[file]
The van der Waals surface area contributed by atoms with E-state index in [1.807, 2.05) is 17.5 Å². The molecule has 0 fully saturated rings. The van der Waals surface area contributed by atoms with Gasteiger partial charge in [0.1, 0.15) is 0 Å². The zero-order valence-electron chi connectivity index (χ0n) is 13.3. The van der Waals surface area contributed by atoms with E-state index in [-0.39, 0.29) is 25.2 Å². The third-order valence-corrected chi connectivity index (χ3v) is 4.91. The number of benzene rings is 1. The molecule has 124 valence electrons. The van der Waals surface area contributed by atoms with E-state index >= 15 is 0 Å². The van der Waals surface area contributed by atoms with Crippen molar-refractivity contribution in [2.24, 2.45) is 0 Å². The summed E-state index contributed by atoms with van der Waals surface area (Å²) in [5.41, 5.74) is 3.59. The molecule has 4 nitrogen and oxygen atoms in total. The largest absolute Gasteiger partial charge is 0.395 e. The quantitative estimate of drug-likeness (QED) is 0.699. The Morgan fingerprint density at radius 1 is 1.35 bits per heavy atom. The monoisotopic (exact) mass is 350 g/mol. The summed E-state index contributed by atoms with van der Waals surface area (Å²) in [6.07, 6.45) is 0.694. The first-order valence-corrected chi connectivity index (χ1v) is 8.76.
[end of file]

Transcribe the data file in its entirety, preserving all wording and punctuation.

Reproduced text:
The van der Waals surface area contributed by atoms with E-state index in [1.807, 2.05) is 17.5 Å². The molecule has 0 fully saturated rings. The van der Waals surface area contributed by atoms with Gasteiger partial charge in [0.1, 0.15) is 0 Å². The zero-order valence-electron chi connectivity index (χ0n) is 13.3. The van der Waals surface area contributed by atoms with E-state index in [-0.39, 0.29) is 25.2 Å². The third-order valence-corrected chi connectivity index (χ3v) is 4.91. The number of benzene rings is 1. The molecule has 124 valence electrons. The van der Waals surface area contributed by atoms with E-state index >= 15 is 0 Å². The van der Waals surface area contributed by atoms with Crippen molar-refractivity contribution in [2.24, 2.45) is 0 Å². The summed E-state index contributed by atoms with van der Waals surface area (Å²) in [5.41, 5.74) is 3.59. The molecule has 4 nitrogen and oxygen atoms in total. The largest absolute Gasteiger partial charge is 0.395 e. The quantitative estimate of drug-likeness (QED) is 0.699. The Morgan fingerprint density at radius 1 is 1.35 bits per heavy atom. The monoisotopic (exact) mass is 350 g/mol. The summed E-state index contributed by atoms with van der Waals surface area (Å²) in [6.07, 6.45) is 0.694. The first-order valence-corrected chi connectivity index (χ1v) is 8.76.